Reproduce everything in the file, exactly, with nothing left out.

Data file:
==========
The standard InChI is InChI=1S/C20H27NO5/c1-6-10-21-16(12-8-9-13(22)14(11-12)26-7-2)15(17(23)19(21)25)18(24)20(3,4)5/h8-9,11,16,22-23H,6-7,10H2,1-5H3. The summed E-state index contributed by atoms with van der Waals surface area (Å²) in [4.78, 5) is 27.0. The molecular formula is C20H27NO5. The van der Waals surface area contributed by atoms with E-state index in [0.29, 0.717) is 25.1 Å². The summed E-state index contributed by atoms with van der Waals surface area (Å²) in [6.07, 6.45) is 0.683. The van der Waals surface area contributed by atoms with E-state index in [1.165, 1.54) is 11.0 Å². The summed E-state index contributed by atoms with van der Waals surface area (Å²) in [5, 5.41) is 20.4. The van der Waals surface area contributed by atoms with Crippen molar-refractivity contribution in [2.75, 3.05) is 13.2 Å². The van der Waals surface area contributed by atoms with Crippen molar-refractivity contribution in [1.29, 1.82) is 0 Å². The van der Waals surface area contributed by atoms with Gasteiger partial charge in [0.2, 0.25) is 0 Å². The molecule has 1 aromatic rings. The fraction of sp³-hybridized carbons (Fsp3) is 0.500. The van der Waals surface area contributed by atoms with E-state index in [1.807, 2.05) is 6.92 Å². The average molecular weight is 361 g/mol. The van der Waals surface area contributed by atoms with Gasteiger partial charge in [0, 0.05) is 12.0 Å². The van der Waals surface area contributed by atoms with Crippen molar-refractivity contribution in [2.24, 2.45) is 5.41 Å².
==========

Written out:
The standard InChI is InChI=1S/C20H27NO5/c1-6-10-21-16(12-8-9-13(22)14(11-12)26-7-2)15(17(23)19(21)25)18(24)20(3,4)5/h8-9,11,16,22-23H,6-7,10H2,1-5H3. The summed E-state index contributed by atoms with van der Waals surface area (Å²) in [4.78, 5) is 27.0. The molecular formula is C20H27NO5. The van der Waals surface area contributed by atoms with E-state index in [0.29, 0.717) is 25.1 Å². The summed E-state index contributed by atoms with van der Waals surface area (Å²) in [6.07, 6.45) is 0.683. The van der Waals surface area contributed by atoms with E-state index in [1.165, 1.54) is 11.0 Å². The summed E-state index contributed by atoms with van der Waals surface area (Å²) in [5, 5.41) is 20.4. The van der Waals surface area contributed by atoms with Crippen molar-refractivity contribution in [2.75, 3.05) is 13.2 Å². The van der Waals surface area contributed by atoms with Crippen molar-refractivity contribution in [1.29, 1.82) is 0 Å². The van der Waals surface area contributed by atoms with Gasteiger partial charge in [0.2, 0.25) is 0 Å². The molecule has 1 aromatic rings. The fraction of sp³-hybridized carbons (Fsp3) is 0.500. The van der Waals surface area contributed by atoms with E-state index in [1.807, 2.05) is 6.92 Å². The average molecular weight is 361 g/mol. The van der Waals surface area contributed by atoms with Gasteiger partial charge in [0, 0.05) is 12.0 Å². The van der Waals surface area contributed by atoms with Crippen molar-refractivity contribution in [2.24, 2.45) is 5.41 Å².